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Rewiring the Broken Mammal.

It’s embarassing to note the emotional self-flaggelation I subject myself to within my insomniac weekday, typically consisting of nineteen hours of wakefulness. For whatever reason, I tend to spend the end of the night occasionally drifitng back to scenes from earlier in the day, and upon review and emotional reexperience I note things that I had not noted before. I also review a lot while I’m drifting off while writing at the computer, while taking a shower, and at work, too, particularly when I’m sweeping or cutting box tops in the stock room. Essentially it happens whenever I’m alone and not engaged in some goal-directed activity that requires meaningful and creative output, when the thoughts in my head are not congruent with that which I’m doing, such as writing or making artwork. If I’m left alone, my mind needs to be anchored in something so that my body can be meaningfully active in its service. When there is a dissociation, a disconnect, such as at work, my mind spirals off without any anchor. Without expression or meaningful distraction, it is only left to turn in on itself. And again, the way in which I relate to myself is not at all healthy.

With respect to my review of myself, I always seem to regard my behavior or what it was that I said as stupid. I often find myself shaking my head angrily and uttering “stupid” aloud to myself as I do so. I’m constantly calling myself stupid, fucking idiot, and feeling guilty and shameful for my persona. If at no other time, this is every evening. I just wished I could make people close to me understanding that no matter how judgemental of the culture we live in and our traditions and trends and of people in particular, and of course often people in the ultimate general, that every sword of mine is double-edged. Mostly because it pisses me off when people judge me because, damn it, that’s MY job. I want it done right — by someone willing to take the time to understand — so I’ll do it myself, and I work best alone where I don’t have some sloppy, uneducated, half-wit fucking ameteur getting in the way. These moments of meditation throughout the day are like micro-versions of the life review so many near death experiencers speak about. Hopefully my daily dose exempts me from the torture that would be awaiting me at the end of my tunnel as I would stand there, relentless psychological gavel in apparitional hand. I noticed that nothing ever seems to change in the nature of my self-judgement in these reviews.

Where does one develop such an automatic, inner critic? Usually the internalized voice of a parent or another authority figure, or perhaps even some assimilation of several such authorities. Its good to have such a critic, I suppose, but only a sensible one. A critic such as my own is never satisfied with anything I do, no matter how hard I try or what measure of success I seem to achieve. It seems only to focus on my failures, on potential losses associated with optional courses of action and their predicted rate of success and with strict standards that let so little pass. I am the mother, you are the child, and while you’re living under this roof, what I say goes.” So my way of handling myself emotionally is too similiar in nature to how my mother would handle me as a child for me to ignore. Or, lacking that, be capable of coughing it all up to coincidence. So the internalized authority or judge arises out of the imprinted emotional reactions of the mother to the child’s emotions.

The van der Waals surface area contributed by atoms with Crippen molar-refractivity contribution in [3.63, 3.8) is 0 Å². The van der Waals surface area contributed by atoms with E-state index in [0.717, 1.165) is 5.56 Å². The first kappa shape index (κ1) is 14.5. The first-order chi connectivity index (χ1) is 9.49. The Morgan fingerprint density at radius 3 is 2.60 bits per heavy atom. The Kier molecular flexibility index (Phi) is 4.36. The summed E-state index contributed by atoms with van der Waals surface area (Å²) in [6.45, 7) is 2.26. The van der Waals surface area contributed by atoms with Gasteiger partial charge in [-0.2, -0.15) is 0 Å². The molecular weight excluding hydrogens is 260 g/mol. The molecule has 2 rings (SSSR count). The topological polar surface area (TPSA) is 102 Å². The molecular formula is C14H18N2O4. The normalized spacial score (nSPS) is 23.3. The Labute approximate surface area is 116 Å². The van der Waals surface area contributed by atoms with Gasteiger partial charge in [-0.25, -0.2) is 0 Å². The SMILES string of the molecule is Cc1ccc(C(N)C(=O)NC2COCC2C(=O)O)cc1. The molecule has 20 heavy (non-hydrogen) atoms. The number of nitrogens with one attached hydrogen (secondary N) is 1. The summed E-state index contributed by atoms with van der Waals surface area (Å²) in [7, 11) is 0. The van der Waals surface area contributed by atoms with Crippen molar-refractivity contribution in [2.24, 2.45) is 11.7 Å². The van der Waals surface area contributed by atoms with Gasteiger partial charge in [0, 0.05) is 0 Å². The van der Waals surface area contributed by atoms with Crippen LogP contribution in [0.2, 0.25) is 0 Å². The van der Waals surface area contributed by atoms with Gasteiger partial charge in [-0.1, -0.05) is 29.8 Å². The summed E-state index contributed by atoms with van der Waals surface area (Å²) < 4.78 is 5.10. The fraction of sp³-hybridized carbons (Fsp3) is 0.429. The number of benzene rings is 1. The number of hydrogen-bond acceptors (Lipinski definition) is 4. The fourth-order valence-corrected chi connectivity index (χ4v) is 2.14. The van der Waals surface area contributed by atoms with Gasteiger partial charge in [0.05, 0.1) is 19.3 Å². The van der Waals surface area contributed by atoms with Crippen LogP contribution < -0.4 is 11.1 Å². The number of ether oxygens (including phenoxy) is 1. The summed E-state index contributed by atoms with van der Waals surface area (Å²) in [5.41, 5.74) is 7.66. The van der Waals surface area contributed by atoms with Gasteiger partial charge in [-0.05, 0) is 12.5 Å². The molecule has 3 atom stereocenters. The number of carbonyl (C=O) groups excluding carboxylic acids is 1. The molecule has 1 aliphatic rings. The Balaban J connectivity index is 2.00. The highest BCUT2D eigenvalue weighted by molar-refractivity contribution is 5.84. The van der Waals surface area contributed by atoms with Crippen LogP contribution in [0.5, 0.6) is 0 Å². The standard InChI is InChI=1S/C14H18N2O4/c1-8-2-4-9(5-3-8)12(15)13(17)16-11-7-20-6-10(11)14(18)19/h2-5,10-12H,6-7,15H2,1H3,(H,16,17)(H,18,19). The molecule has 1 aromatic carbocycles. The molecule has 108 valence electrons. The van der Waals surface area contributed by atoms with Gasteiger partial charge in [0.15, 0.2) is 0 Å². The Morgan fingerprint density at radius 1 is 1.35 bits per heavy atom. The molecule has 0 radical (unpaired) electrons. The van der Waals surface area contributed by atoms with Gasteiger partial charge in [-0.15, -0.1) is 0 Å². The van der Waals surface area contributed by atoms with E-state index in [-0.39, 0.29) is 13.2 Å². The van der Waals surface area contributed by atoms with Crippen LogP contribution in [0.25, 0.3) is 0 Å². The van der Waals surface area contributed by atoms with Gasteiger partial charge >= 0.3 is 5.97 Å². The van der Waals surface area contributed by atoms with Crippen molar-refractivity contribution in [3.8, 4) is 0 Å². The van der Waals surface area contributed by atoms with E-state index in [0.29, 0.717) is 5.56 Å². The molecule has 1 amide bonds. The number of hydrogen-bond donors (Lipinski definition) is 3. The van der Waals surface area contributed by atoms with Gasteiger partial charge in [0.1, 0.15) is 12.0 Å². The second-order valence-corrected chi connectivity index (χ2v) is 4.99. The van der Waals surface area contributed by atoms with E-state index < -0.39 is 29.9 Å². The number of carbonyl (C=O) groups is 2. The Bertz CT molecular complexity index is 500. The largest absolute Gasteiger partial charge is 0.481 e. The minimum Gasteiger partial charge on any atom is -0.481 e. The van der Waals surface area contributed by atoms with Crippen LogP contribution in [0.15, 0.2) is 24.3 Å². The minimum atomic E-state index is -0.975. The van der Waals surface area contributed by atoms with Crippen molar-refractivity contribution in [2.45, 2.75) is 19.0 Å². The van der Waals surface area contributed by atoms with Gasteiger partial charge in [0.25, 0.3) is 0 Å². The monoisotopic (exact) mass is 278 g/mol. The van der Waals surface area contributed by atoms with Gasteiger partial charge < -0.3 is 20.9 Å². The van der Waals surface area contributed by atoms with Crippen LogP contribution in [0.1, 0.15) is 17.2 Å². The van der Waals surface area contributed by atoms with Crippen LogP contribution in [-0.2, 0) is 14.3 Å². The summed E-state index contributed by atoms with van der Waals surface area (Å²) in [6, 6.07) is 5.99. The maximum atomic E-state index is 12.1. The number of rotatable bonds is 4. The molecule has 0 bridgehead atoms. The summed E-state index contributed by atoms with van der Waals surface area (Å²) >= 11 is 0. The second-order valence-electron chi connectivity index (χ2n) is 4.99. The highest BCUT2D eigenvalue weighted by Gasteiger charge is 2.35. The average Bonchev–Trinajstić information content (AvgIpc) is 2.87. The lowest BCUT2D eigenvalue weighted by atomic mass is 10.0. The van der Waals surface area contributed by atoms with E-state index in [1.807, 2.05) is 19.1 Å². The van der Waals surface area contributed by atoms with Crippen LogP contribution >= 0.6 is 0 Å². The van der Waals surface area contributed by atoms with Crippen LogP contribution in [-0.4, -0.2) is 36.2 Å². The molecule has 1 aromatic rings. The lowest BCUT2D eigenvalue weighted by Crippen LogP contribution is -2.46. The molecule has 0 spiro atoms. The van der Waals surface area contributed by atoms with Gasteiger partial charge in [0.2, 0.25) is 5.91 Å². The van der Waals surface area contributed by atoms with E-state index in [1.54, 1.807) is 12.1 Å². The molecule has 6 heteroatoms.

As I continues to fail inevitably in her eyes, the anima then proceeds to kick me while I’m down. My persona has no hope of meeting the demands of my anima, as she cannot be satsified. The cards are never to play in my favor, lest a swift moment of insanity break through and I naturally fall into chance alignment with the anima’s judgement.

This judge is the feedback for the emotions, and in its appropriate state it would allow ones emotions to adjust. Unless the mother’s response is followed by adjusting the child to do the “right” thing, the child can only be programmed with her response void of course-correction. He has no chance to imprint a solution as no solution is provided to him. He knows what is wrong, but not what is right. The game is rigged. She provides no solution as she wants him to fail. When the imprint only provides criticism and offers no real or lasting solutions in a clear manner, offers no route to success, one only feels guilt, shame, embarassment, stupidity. Freedom comes only through the accomplishment of apathy or indifference.

Unless the internal judge can be changed.

“Even after a peak parenting experience, children never transition to a fully self-tuning physiology. Adults remain social animals: they continue to require a source of stabilization outside themselves. That open-loop design means that in some important ways, people cannot be stable on their own – not should or shouldn’t be, but can’t be. This prospect is disconcerting to many, especially in a society that prizes individuality as ours does. Total self-sufficiency turns out to be a daydream whose bubble is burst by the sharp edge of the limbic brain. Stability means finding people who regulate you well and staying near them. (86)”
― Thomas Lewis, A General Theory of Love

“Long-standing togetherness writes permanent changes into a brain’s open book. In a relationship, one mind revises another; one heart changes its partner. (144)”
― Thomas Lewis, A General Theory of Love

It’s been seven long years since I had a girlfriend. Have I been running from the solution?

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